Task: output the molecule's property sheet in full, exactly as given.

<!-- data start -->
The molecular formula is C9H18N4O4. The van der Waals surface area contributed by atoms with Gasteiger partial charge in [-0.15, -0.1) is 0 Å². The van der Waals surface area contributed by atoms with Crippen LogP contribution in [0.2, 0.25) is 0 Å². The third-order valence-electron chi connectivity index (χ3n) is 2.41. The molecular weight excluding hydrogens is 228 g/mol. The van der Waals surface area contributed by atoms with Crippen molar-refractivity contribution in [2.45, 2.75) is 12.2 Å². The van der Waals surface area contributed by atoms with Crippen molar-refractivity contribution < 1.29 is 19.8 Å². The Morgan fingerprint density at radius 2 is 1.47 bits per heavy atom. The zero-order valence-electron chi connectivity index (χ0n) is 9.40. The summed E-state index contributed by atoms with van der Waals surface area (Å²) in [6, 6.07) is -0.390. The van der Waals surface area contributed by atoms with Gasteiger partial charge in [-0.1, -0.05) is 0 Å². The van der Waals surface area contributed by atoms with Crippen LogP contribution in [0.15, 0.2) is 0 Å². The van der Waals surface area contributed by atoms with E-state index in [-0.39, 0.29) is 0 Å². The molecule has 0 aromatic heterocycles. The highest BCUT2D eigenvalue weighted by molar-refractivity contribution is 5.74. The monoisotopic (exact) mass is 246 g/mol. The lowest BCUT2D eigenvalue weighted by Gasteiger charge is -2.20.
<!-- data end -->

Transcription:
The molecular formula is C9H18N4O4. The van der Waals surface area contributed by atoms with Gasteiger partial charge in [-0.15, -0.1) is 0 Å². The van der Waals surface area contributed by atoms with Crippen LogP contribution in [0.2, 0.25) is 0 Å². The third-order valence-electron chi connectivity index (χ3n) is 2.41. The molecular weight excluding hydrogens is 228 g/mol. The van der Waals surface area contributed by atoms with Crippen molar-refractivity contribution in [2.45, 2.75) is 12.2 Å². The van der Waals surface area contributed by atoms with Crippen molar-refractivity contribution < 1.29 is 19.8 Å². The Morgan fingerprint density at radius 2 is 1.47 bits per heavy atom. The zero-order valence-electron chi connectivity index (χ0n) is 9.40. The summed E-state index contributed by atoms with van der Waals surface area (Å²) in [6, 6.07) is -0.390. The van der Waals surface area contributed by atoms with Gasteiger partial charge in [-0.1, -0.05) is 0 Å². The van der Waals surface area contributed by atoms with Crippen LogP contribution in [0.15, 0.2) is 0 Å². The van der Waals surface area contributed by atoms with E-state index in [-0.39, 0.29) is 0 Å². The molecule has 0 aromatic heterocycles. The highest BCUT2D eigenvalue weighted by molar-refractivity contribution is 5.74. The monoisotopic (exact) mass is 246 g/mol. The lowest BCUT2D eigenvalue weighted by Gasteiger charge is -2.20.